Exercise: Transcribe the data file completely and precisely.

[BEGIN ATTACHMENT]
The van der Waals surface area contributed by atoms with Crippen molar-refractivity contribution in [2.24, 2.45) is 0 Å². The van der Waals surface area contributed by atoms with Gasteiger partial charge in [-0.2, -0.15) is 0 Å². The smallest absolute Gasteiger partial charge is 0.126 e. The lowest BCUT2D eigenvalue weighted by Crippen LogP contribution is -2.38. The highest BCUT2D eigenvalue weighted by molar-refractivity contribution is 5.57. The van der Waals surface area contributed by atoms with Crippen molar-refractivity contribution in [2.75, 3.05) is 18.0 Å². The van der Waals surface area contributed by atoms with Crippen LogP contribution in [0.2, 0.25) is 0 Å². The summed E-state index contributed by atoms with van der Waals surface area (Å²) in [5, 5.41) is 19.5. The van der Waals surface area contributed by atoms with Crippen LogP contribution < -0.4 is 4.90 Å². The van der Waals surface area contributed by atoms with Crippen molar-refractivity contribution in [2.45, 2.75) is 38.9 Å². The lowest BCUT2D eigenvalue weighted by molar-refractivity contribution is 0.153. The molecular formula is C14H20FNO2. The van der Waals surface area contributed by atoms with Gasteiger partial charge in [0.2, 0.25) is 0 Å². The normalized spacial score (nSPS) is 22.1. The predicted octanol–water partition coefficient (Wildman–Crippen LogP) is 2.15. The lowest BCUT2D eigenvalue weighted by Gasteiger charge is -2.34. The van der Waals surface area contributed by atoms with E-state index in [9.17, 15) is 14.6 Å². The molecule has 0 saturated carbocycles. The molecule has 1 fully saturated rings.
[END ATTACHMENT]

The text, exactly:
The van der Waals surface area contributed by atoms with Crippen molar-refractivity contribution in [2.24, 2.45) is 0 Å². The van der Waals surface area contributed by atoms with Gasteiger partial charge in [-0.2, -0.15) is 0 Å². The smallest absolute Gasteiger partial charge is 0.126 e. The lowest BCUT2D eigenvalue weighted by Crippen LogP contribution is -2.38. The highest BCUT2D eigenvalue weighted by molar-refractivity contribution is 5.57. The van der Waals surface area contributed by atoms with Crippen molar-refractivity contribution in [2.75, 3.05) is 18.0 Å². The van der Waals surface area contributed by atoms with Crippen LogP contribution in [0.2, 0.25) is 0 Å². The summed E-state index contributed by atoms with van der Waals surface area (Å²) in [5, 5.41) is 19.5. The van der Waals surface area contributed by atoms with Crippen LogP contribution < -0.4 is 4.90 Å². The van der Waals surface area contributed by atoms with Crippen molar-refractivity contribution in [2.45, 2.75) is 38.9 Å². The lowest BCUT2D eigenvalue weighted by molar-refractivity contribution is 0.153. The molecular formula is C14H20FNO2. The van der Waals surface area contributed by atoms with Gasteiger partial charge in [0.2, 0.25) is 0 Å². The normalized spacial score (nSPS) is 22.1. The predicted octanol–water partition coefficient (Wildman–Crippen LogP) is 2.15. The lowest BCUT2D eigenvalue weighted by Gasteiger charge is -2.34. The van der Waals surface area contributed by atoms with E-state index in [9.17, 15) is 14.6 Å². The molecule has 0 saturated carbocycles. The molecule has 1 fully saturated rings.